You Can count on
While a general practice veterinarian is able to skillfully perform surgeries, a board-certified surgeon has the benefit of extensive training, experience, and application of novel equipment, research, and techniques.
To schedule your pet's surgery, please send us an inquiry below, and our veterinary team will contact you.
A New York City native, Dr. Philippa Pavia earned her undergraduate degree at Yale University and attended the University of Pennsylvania for veterinary school. She was happy to come back home to NYC to obtain advanced training, completing a rotating internship followed by a 3-year surgical residency at the Animal Medical Center. She was subsequently board-certified as a Diplomate of the American College of Veterinary Surgeons in 2015.
Before joining Bond Vet, Dr. Pavia accrued years of experience in both clinical and leadership roles — as a specialist surgeon in Manhattan and a Medical Director of a specialty and emergency hospital. Dr. Pavia’s focus is advancing medical quality (with an emphasis on surgical training and outcomes), and she is passionate about making veterinary medicine a sustainable long-term career for vets, nurses, and all members of the hospital team.
What is a board-certified veterinary surgeon?
Much like in human medicine, specialists are clinicians who have undergone additional training after veterinary school. This training consists of a minimum of a 1-year internship followed by a 3-year residency program that meets guidelines established by their national governing body (for surgery, this is the American College of Veterinary Surgeons, or ACVS).
During the residency there are specific training and caseload requirements that must be met. In addition to these requirements, applicants must perform research that is published in a scientific journal and then pass a rigorous test known as the “Board Exam” to be deemed a “Diplomate of the American College of Veterinary Surgeons.” Dr. Pavia is one such board-certified surgeon.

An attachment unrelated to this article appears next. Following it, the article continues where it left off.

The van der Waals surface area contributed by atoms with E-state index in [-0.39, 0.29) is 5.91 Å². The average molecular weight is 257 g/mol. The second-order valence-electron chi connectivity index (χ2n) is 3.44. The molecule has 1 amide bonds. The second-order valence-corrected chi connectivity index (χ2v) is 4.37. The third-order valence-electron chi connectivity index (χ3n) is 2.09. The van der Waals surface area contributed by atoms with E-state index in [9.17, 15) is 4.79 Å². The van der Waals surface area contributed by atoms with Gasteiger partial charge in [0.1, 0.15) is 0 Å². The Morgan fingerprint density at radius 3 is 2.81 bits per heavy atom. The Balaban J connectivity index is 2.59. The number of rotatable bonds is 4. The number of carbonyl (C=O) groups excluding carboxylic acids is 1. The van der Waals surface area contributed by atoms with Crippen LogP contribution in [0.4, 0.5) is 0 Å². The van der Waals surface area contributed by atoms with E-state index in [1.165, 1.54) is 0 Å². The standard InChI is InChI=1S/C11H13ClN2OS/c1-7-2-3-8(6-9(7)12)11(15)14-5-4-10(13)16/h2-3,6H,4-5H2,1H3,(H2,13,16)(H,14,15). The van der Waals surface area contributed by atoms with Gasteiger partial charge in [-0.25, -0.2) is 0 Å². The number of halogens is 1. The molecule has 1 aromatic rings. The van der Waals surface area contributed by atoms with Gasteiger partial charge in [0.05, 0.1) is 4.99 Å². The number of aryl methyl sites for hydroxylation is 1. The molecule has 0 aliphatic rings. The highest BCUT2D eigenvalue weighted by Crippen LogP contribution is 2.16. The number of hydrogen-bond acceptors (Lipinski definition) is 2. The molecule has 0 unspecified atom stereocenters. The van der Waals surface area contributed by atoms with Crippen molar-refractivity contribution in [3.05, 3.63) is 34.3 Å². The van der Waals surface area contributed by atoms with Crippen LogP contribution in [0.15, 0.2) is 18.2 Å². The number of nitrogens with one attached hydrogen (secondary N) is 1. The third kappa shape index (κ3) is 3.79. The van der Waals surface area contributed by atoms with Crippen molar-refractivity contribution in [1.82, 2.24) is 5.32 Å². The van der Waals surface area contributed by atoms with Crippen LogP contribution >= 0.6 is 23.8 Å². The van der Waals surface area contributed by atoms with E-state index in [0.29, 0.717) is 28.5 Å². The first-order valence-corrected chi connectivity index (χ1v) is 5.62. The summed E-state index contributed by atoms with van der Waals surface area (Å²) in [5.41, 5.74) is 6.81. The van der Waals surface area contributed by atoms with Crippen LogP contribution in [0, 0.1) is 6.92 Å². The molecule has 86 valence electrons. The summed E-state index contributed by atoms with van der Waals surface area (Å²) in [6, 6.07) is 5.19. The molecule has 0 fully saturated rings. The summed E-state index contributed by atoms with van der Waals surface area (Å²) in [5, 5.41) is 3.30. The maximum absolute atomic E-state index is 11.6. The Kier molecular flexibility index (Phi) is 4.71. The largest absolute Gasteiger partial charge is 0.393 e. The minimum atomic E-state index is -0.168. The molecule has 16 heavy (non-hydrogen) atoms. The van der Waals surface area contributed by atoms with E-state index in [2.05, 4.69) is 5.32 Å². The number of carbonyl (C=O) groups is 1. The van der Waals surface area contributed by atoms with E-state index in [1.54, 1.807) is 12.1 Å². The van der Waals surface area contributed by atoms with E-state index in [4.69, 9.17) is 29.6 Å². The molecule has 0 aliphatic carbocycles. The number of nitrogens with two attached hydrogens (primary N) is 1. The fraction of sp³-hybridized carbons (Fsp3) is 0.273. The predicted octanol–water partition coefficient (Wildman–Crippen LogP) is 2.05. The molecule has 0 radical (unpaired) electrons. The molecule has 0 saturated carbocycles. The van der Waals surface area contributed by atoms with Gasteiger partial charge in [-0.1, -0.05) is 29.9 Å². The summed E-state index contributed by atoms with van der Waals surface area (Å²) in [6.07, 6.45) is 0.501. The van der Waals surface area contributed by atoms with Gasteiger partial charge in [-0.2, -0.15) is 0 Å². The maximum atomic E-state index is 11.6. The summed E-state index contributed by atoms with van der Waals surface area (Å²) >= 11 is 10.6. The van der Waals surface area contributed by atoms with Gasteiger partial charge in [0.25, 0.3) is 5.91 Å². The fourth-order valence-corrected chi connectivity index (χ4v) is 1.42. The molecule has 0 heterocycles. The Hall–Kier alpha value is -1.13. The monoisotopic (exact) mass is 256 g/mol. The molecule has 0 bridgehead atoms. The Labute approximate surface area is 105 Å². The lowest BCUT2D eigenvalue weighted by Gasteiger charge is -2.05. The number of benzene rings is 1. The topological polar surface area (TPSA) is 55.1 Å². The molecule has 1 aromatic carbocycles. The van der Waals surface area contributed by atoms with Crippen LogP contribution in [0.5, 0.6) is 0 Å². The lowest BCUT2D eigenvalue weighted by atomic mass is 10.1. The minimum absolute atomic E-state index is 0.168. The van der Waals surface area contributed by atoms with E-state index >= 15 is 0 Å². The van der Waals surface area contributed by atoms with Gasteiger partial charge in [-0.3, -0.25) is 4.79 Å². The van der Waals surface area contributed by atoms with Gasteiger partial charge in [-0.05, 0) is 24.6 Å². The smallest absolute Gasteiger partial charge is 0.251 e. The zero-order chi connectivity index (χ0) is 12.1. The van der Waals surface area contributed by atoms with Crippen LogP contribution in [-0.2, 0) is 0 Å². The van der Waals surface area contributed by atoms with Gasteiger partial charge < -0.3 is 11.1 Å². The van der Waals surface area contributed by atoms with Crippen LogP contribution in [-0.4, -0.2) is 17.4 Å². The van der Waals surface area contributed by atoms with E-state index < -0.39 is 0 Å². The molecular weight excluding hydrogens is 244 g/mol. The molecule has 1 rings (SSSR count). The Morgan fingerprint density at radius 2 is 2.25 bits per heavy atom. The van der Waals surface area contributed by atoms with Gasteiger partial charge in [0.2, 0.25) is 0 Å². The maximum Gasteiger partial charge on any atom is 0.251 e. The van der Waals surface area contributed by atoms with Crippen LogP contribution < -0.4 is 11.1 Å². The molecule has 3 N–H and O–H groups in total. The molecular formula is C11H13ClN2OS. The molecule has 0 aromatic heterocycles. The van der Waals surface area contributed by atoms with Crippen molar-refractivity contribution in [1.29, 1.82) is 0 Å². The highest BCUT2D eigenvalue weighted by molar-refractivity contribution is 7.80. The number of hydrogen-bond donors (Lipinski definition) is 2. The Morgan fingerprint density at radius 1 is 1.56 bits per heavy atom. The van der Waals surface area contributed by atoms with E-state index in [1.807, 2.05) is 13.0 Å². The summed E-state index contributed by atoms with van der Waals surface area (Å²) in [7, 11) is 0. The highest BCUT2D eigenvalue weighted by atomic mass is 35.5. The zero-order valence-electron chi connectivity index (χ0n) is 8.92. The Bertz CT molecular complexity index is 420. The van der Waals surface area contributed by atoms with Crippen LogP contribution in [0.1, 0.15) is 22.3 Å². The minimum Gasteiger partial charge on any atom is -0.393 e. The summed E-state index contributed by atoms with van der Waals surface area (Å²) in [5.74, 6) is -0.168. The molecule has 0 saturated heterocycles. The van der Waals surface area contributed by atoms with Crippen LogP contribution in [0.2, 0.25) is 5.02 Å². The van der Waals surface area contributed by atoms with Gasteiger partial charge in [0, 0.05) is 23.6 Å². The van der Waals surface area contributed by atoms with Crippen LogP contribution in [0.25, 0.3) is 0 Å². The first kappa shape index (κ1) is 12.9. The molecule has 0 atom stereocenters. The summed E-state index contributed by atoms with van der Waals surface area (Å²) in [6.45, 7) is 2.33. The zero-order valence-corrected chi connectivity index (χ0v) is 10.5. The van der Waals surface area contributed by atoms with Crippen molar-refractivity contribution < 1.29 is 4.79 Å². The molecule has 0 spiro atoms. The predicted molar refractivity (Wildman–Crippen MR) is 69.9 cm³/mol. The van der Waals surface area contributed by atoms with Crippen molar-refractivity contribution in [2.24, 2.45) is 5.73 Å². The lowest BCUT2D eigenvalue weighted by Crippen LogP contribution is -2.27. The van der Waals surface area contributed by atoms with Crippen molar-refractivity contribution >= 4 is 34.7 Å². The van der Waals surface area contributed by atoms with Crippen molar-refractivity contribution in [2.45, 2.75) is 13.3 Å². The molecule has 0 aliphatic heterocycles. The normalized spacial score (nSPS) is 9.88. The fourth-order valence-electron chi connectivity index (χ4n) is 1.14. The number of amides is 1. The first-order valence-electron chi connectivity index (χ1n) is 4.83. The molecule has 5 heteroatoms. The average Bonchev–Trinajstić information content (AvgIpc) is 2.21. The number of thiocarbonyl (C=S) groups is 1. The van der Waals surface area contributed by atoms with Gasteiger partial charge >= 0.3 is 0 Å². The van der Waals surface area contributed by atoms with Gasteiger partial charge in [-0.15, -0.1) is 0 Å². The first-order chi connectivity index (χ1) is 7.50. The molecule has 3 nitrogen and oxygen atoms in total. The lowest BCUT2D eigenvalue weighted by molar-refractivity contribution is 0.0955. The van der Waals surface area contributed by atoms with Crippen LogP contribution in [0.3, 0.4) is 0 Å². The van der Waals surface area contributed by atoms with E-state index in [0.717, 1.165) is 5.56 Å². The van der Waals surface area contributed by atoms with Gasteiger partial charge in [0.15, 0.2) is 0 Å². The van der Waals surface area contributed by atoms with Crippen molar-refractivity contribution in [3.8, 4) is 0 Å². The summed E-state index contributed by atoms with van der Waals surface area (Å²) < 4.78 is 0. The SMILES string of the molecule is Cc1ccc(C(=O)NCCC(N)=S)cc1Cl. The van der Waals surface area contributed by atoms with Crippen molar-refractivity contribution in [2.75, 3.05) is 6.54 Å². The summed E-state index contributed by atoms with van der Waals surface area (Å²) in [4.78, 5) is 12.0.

When should my pet see a specialist surgeon?
Board-certified surgeons are trained to perform more complex procedures and partner with highly skilled anesthesia nurses, enabling them to care for pets who may have higher risks with surgery and anesthesia.
Specialists act as a resource for your primary veterinarian by providing consultations on difficult or unusual cases. You can also benefit from the close professional network of other specialists with whom they can consult about complex cases.
Keep in mind that specialists work as a part of your pet’s care team alongside their general practice or primary care veterinarian. Here are the most frequently asked questions from the American College of Veterinary Surgeons
Why is the specialist more expensive?
All of our doctors work with trained anesthesia nurses and experienced assistants. In addition to a highly trained board-certified surgeon, the Specialty Surgery team is composed of nurses and assistants with particular training and skill sets honed over years in a specialty environment, caring for pets with higher anesthetic risk and performing procedures that are less common and more technically demanding.
Our Specialty Surgery service also has access to state-of-the art surgical and anesthetic equipment that is not commonly available in a general practice setting.
From pre-op to post-op, our clients love the personalized dental cleanings we provide for their pets. Hear from a client about her experience to learn what you can expect.
Yes, you’ll need to book a pre-op appointment at our clinic. After you submit an inquiry, our veterinary team will reach out to you to answer your questions and schedule your pet’s pre-op appointment. During the appointment, our veterinarian will discuss preparing for the surgery, the procedure plan, cost, risks, and recovery.